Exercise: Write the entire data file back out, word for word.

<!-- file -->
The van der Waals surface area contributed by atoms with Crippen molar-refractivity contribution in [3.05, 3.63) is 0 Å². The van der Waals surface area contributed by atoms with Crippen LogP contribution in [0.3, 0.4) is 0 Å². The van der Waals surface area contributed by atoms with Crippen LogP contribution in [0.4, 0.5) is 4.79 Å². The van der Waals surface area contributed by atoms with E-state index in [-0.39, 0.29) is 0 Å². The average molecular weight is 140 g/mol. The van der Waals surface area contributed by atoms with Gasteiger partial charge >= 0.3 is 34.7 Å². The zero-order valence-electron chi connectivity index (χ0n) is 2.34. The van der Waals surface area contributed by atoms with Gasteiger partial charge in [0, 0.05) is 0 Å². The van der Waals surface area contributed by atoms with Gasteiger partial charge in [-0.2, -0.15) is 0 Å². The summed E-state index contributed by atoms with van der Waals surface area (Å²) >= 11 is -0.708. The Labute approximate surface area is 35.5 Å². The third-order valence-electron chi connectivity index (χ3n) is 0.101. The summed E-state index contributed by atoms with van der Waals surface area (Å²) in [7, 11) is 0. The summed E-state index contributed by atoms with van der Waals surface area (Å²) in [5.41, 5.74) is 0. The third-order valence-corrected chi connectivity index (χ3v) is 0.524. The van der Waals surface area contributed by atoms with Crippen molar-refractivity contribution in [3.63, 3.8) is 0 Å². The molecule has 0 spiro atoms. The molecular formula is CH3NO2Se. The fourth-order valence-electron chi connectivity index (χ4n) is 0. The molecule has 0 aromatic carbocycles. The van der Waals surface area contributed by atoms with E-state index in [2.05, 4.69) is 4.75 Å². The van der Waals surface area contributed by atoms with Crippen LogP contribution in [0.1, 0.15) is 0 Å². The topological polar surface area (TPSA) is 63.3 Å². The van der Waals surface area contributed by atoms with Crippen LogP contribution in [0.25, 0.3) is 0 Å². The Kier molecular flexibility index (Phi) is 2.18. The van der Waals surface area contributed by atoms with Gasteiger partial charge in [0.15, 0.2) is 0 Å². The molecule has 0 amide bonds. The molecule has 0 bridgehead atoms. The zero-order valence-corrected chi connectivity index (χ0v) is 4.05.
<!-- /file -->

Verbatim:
The van der Waals surface area contributed by atoms with Crippen molar-refractivity contribution in [3.05, 3.63) is 0 Å². The van der Waals surface area contributed by atoms with Crippen LogP contribution in [0.3, 0.4) is 0 Å². The van der Waals surface area contributed by atoms with Crippen LogP contribution in [0.4, 0.5) is 4.79 Å². The van der Waals surface area contributed by atoms with E-state index in [-0.39, 0.29) is 0 Å². The average molecular weight is 140 g/mol. The van der Waals surface area contributed by atoms with Gasteiger partial charge >= 0.3 is 34.7 Å². The zero-order valence-electron chi connectivity index (χ0n) is 2.34. The van der Waals surface area contributed by atoms with Gasteiger partial charge in [0, 0.05) is 0 Å². The van der Waals surface area contributed by atoms with Gasteiger partial charge in [-0.2, -0.15) is 0 Å². The summed E-state index contributed by atoms with van der Waals surface area (Å²) >= 11 is -0.708. The Labute approximate surface area is 35.5 Å². The third-order valence-electron chi connectivity index (χ3n) is 0.101. The summed E-state index contributed by atoms with van der Waals surface area (Å²) in [7, 11) is 0. The summed E-state index contributed by atoms with van der Waals surface area (Å²) in [5.41, 5.74) is 0. The third-order valence-corrected chi connectivity index (χ3v) is 0.524. The van der Waals surface area contributed by atoms with Crippen molar-refractivity contribution in [3.63, 3.8) is 0 Å². The molecule has 0 spiro atoms. The molecular formula is CH3NO2Se. The fourth-order valence-electron chi connectivity index (χ4n) is 0. The molecule has 0 aromatic carbocycles. The van der Waals surface area contributed by atoms with E-state index in [2.05, 4.69) is 4.75 Å². The van der Waals surface area contributed by atoms with Crippen LogP contribution in [0.1, 0.15) is 0 Å². The topological polar surface area (TPSA) is 63.3 Å². The van der Waals surface area contributed by atoms with Crippen LogP contribution in [0.25, 0.3) is 0 Å². The Kier molecular flexibility index (Phi) is 2.18. The van der Waals surface area contributed by atoms with Gasteiger partial charge in [0.15, 0.2) is 0 Å². The molecule has 0 amide bonds. The molecule has 0 bridgehead atoms. The zero-order valence-corrected chi connectivity index (χ0v) is 4.05.